Country profile: Cyprus
By legend the birthplace of
the ancient Greek goddess of love Aphrodite, Cyprus's modern history
has, in contrast, been dominated by enmity between its Greek and
Cyprus has been divided since 1974 when
Turkey invaded the north in response to a military coup on the island
which was backed by the Athens government.
In 1974 the island was effectively partitioned with the northern
third inhabited by Turkish Cypriots and the southern two-thirds by
A "Green Line" - dividing the two parts from Morphou through Nicosia to Famagusta - is patrolled by United Nations troops.
UN drew up the Green Line as a ceasefire demarcation line in 1963 after
intervening to end communal tension. It became impassable after the
Turkish invasion of 1974, except for designated crossing points.
The island's partition has been in place since 1974
In 1983 the Turkish-held area declared itself the Turkish Republic
of Northern Cyprus. The status of Northern Cyprus as a separate entity
is recognised only by Turkey, which keeps around 30,000 troops in the
north of the island.
The prospect of EU enlargement
concentrated minds in the search for a settlement. UN-sponsored
negotiations continued throughout 2002 and a peace plan was tabled.
Soon afterwards the EU invited Cyprus to become a member.
hopes that the island could join united were dashed when leaders of the
Turkish and Greek communities failed to agree to the UN plan by the
March 2003 deadline.
In the months that followed travel
restrictions were eased, enabling people to cross the border for the
first time in nearly 30 years, raising hopes that progress might be on
As EU entry approached, a revised UN reunification plan was put to both communities in twin referendums in April 2004.
plan was endorsed by Turkish Cypriots - though not by their then leader
Rauf Denktash - but overwhelmingly rejected by Greek Cypriots. Because
both sides had to approve the proposals, the island remained divided as
it joined the EU in May. EU laws and benefits apply only to the Greek
More than two years later, hopes of progress
were rekindled at UN-sponsored talks between Cypriot President Tassos
Papadopolous and Turkish Cypriot leader Mehmet Ali Talat. The two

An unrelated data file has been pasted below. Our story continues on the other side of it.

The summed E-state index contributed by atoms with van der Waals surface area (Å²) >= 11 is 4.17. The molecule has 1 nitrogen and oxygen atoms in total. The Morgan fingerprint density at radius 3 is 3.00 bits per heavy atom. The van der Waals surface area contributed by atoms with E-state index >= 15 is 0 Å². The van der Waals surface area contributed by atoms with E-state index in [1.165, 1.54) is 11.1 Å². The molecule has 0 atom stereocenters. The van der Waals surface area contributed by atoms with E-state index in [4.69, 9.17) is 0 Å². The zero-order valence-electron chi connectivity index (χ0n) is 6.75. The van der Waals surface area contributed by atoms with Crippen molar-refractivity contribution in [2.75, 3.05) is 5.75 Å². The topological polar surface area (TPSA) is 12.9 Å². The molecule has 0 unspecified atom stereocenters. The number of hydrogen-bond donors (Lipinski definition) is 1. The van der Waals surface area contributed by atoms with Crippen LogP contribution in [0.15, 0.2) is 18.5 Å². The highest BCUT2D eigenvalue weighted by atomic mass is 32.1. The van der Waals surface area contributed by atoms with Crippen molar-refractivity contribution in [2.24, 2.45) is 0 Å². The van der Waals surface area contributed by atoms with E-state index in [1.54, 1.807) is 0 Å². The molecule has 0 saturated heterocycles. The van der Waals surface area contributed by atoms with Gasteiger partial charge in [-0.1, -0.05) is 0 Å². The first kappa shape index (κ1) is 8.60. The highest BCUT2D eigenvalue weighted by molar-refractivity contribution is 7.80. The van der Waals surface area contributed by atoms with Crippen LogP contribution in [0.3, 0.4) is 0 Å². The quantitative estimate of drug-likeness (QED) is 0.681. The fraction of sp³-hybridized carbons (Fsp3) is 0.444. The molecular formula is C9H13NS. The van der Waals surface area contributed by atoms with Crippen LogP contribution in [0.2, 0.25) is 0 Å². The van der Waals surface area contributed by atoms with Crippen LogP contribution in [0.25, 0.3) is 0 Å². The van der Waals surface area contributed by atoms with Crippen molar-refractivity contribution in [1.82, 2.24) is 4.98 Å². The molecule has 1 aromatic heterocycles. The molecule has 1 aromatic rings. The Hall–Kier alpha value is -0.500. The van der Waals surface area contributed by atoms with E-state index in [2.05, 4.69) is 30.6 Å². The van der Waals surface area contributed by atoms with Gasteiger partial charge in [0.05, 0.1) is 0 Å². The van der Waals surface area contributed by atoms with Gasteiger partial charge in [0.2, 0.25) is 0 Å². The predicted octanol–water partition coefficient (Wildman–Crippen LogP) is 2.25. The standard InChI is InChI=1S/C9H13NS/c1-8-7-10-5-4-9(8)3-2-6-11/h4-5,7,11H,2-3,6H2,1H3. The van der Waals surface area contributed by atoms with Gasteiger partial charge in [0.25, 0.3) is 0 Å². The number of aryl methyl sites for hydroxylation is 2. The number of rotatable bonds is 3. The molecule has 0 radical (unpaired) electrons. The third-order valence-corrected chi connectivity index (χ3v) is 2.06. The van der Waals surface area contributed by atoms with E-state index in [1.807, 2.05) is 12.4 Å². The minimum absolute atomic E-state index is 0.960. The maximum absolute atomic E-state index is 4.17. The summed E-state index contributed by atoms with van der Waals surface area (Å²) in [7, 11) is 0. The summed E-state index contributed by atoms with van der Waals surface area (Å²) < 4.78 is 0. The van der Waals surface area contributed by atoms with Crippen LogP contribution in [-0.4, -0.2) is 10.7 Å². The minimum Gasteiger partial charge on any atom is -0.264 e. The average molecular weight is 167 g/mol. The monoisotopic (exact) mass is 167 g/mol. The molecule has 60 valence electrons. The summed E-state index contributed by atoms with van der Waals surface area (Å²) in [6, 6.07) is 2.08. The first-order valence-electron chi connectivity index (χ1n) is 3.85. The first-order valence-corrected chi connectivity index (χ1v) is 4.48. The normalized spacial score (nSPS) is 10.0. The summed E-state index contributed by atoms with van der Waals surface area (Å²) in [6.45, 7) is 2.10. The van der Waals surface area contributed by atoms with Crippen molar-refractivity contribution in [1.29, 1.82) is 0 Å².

agreed on a series of confidence-building measures and contacts between
Hopes were given further impetus by the
election of Demetris Christophas as president in February 2008. He
immediately began talks with Mehmet Ali Talat on reuniting the country
as a bizonal federal state.
However, the initial optimism faded
as talks made only slow progress through 2008, and hopes for a deal
were dealt a blow by the victory of right-wing nationalists at
parliamentary elections in northern Cyprus in April 2009.
Turkey has a particular interest in seeing the situation resolved as its own EU aspirations are linked to the island's future.
- Full name: Republic of Cyprus
- Population: 871,000 (combined) (UN, 2009)
- Capital: Nicosia (Lefkosia to Greek Cypriots, Lefkosa to Turkish Cypriots
- Area (combined): 9,251 sq km (3,572 sq miles)
- Major languages: Greek, Turkish
- Major religions: Christianity, Islam
- Life expectancy: 77 years (men), 82 years (women) (UN)
- Monetary unit: Euro from 1 January 2008; Turkish lira used in north
- Main exports: Clothing, potatoes, cigarettes, pharmaceuticals
- GNI per capita: US $22,950 (World Bank, 2008)
- Internet domain: .cy
- International dialling code: +357
Cypriot president: Demetris Christofias
Communist Party leader Demetris Christofias won the presidential election of February 2008 by a big margin.
President Demetris Christofias
Ending the 34-year-old division of the island was the main campaign
theme of Mr Christofias, a builder's son from a village now in
Turkish-held Northern Cyprus.
His election gave new impetus to
talks aimed at reunifying the island as part of the EU, but hoped-for
early progress turned out to be elusive.
Mr Christofias was
educated in the Soviet Union and is a fluent Russian-speaker. He joined
the communist-rooted AKEL party at the age of 14 and rose through its
ranks to become leader in 1988. He has a penchant for wearing Che
Mr Christofias was elected president of the Cypriot House of Representatives in 2001 and won re-election in 2006.
Turkish Cypriot leader: Mehmet Ali Talat
Mehmet Ali Talat favours reunification
Mehmet Ali Talat of the centre-left Republican Turkish Party won a
convincing victory in presidential elections in the self-declared
Turkish Republic of Northern Cyprus in April 2005.
veteran predecessor, Rauf Denktash who retired after leading the
Turkish Cypriot community for three decades, he would like to see
reunification and membership of the EU for the whole island.
campaigned strongly in favour of the UN reunification plan which was
put to a referendum in 2004 when the Turkish Cypriot community gave it
In 2008, he began talks on reunification with the new left-wing Greek Cypriot leader, Demetris Christofias.
frustration over the slow progress helped the nationalist National
Unity Party, which favours unification with Turkey, win parliamentary
elections in April 2009, effectively tying Mr Talat's hands in the
Mr Talat was born in 1952. He has a degree in electrical engineering from Ankara University and speaks fluent English.
The Cypriot media mirror the island's political division, with the
Turkish-controlled zone in the north operating its own press and
State-run radio and TV compete with private
operators, and relays of Greek and Turkish stations are on air across
the island. Nicosia officials say the switch from analogue to digital
TV broadcasting will be made in 2011.
Obstacles to the free
flow of news across across the divide weigh heavily on journalists,
Reporters Without Borders said in its last account of media freedom on
the island (2006).
There were around 325,000 internet users by March 2008 (Internetworldstats).